“The appearance of his face changed, and his clothes became dazzling white.” (Luke 9:29)
I have always found the Transfiguration puzzling.
In Matthew, Mark and Luke the Transfiguration is a pivotal moment in the gospel story as Jesus shines brightly on the mountain (Luke 9:29-30). Standing in glory with both the Law (Moses) and the Prophets (Elijah) the voice of heaven proclaims, “This is my son, my chosen, listen to him” (Luke 9:35). It should be easy enough for them (and for us) to see and hear. Jesus is the very embodiment of good news; and the gospel writers point us to where their stories are going – to his message, rejection, suffering, death and resurrection.
The Transfiguration is a clarion call for the church to both see Jesus in all things and hear the promise of his death and resurrection meeting us in all things. OK, maybe it isn’t as hard to see or hear as I think it is. But it is still difficult to know how to react to a radiant Jesus.
It seems equally as difficult for the disciples.
Looking at the story that follows it, Jesus comes across as a bit annoyed that the disciples have no idea what is going on when they encounter a boy possessed by a demon (not that we would fare any better). After snapping at them, “You faithless and perverse generation, how much longer must I be with you and bear with you?” (Luke 9:41a) Jesus heals the boy. They miss the kingdom of God unfolding right before them and the opportunity to participate. Instead they are astounded while the people are amazed (Luke 9:43-44).
It remains difficult for them to see and hear him. (Maybe that is true for us too.)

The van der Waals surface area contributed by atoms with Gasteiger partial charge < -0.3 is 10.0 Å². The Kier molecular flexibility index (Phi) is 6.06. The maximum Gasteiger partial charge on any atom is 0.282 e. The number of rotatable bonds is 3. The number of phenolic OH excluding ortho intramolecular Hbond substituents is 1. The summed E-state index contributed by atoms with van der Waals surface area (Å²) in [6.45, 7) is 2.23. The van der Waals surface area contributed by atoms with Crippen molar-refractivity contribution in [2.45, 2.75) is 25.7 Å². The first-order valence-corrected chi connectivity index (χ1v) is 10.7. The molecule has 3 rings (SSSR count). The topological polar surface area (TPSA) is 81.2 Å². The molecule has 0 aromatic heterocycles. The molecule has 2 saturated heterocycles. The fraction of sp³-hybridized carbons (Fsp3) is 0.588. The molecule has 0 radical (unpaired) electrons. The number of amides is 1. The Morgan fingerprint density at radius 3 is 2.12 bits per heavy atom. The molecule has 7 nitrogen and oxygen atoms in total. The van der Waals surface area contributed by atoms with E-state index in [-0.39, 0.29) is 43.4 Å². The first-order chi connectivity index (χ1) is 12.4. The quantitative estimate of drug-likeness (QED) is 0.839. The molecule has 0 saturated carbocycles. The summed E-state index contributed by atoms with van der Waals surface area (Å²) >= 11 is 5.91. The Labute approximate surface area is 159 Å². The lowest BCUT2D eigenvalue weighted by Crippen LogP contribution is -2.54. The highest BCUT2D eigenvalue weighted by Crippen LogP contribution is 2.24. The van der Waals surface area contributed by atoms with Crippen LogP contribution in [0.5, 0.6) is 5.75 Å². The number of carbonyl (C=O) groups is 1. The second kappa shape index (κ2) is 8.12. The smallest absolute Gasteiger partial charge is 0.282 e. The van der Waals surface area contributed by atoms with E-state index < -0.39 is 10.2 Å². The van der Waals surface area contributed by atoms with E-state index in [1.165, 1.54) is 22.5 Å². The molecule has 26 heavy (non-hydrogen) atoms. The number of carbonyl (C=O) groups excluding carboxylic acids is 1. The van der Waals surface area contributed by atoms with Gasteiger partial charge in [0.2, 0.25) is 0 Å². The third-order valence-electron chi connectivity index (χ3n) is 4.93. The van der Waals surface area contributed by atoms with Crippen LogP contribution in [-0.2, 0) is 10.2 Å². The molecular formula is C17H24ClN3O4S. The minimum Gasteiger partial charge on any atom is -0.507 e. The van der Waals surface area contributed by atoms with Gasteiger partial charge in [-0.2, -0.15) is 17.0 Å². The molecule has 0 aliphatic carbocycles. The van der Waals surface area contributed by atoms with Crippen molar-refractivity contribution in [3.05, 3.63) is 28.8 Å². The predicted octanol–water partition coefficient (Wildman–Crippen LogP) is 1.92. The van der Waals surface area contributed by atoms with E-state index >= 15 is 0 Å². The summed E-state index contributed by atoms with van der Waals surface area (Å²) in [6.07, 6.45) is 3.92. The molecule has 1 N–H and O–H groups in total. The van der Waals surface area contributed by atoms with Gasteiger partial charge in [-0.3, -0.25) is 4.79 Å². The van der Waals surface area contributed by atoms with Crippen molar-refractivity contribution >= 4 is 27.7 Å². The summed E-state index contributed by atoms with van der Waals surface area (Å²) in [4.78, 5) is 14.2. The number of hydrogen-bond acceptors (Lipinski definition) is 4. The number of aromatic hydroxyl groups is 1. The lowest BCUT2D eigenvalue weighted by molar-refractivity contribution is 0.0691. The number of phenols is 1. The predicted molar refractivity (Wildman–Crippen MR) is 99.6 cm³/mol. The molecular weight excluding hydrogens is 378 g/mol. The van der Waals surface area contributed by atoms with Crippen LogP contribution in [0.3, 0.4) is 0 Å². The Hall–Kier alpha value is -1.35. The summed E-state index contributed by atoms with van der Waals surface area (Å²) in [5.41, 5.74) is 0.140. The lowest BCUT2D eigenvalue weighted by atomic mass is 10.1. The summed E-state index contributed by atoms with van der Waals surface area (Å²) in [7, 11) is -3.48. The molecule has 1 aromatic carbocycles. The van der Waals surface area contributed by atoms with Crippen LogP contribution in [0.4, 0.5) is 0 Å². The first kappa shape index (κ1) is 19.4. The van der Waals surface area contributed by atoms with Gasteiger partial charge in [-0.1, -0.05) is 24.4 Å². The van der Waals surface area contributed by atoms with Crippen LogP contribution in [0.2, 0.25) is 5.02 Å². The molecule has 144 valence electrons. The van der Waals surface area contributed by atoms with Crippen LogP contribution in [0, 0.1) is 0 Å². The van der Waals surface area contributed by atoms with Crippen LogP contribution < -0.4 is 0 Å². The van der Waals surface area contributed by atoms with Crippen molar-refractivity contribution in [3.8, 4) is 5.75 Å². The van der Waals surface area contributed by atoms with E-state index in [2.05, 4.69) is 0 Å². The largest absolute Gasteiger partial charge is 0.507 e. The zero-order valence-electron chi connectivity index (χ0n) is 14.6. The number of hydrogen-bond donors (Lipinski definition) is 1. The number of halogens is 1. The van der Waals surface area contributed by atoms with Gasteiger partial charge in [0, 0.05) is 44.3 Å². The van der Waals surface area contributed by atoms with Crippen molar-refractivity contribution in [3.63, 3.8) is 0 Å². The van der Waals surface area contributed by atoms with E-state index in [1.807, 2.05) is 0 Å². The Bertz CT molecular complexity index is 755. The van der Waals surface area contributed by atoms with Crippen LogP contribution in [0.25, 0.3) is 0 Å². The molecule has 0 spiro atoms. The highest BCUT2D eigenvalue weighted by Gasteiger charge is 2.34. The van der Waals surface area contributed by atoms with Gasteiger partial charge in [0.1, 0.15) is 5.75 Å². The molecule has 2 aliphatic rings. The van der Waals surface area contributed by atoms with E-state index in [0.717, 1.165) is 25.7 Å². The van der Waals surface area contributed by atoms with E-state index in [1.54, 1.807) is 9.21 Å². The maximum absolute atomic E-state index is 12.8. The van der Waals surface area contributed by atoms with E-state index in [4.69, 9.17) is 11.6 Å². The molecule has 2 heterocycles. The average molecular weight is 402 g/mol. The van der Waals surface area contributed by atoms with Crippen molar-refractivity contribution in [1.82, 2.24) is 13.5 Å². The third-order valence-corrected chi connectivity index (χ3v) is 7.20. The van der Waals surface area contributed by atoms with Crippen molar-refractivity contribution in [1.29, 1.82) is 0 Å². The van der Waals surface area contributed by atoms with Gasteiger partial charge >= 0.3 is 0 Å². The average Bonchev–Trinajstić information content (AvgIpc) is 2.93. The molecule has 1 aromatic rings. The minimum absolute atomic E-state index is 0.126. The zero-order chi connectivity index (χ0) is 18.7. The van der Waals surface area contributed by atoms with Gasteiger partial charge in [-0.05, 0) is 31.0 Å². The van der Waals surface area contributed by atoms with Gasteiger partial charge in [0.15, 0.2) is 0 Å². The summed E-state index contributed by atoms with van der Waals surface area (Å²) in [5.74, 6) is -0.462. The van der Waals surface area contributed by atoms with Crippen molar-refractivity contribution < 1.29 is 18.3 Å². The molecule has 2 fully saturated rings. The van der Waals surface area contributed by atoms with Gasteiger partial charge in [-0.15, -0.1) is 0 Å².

It is not that they did not have opportunities.
They had after all seen Jesus heal many people and do other signs. Jesus gave them power and authority to cast our demons and go heal diseases (Luke 9:1-11). The had participated in the feeding of the 5000 (Luke 9:12-17). When Jesus asked what people were saying about him, Peter proclaimed him to be the Messiah (Luke 9:18-20). Jesus told them that he would suffer, be rejected, be killed and be raised (Luke 9:21-22). He called them to pick up their crosses and follow him (Luke 9:23-27). That Jesus was then transformed on the mountain so we can see his glory is a great use of foreshadowing as the good news unfolds.
The disciples just didn’t see it.
Neither do we.
Maybe that is the point.
Jesus tells them again that he is going to suffer, die and be raised, but they didn’t understand. Their confusion and fear were too much for them to see what was happening and really listen to what he was telling them (Luke 9:44-45). That happens to us too. We get overwhelmed by the baggage we carry with us. We might follow Jesus for some time and the power of God’s overwhelming love and undeserved mercy may not truly hit us as the liberating word and amazing grace that it is. We may still be afraid, bewildered, disoriented and unsettled by the pain and suffering we see around us in the world, or the hurt and shame we feel ourselves.
When we look in on ourselves, it becomes almost impossible for us to believe that God is making all things new, restoring all things, and reconciling all creation to himself. We keep looking for limitations. So Jesus keeps shining brightly until we see him.
Where do you see Jesus shining?
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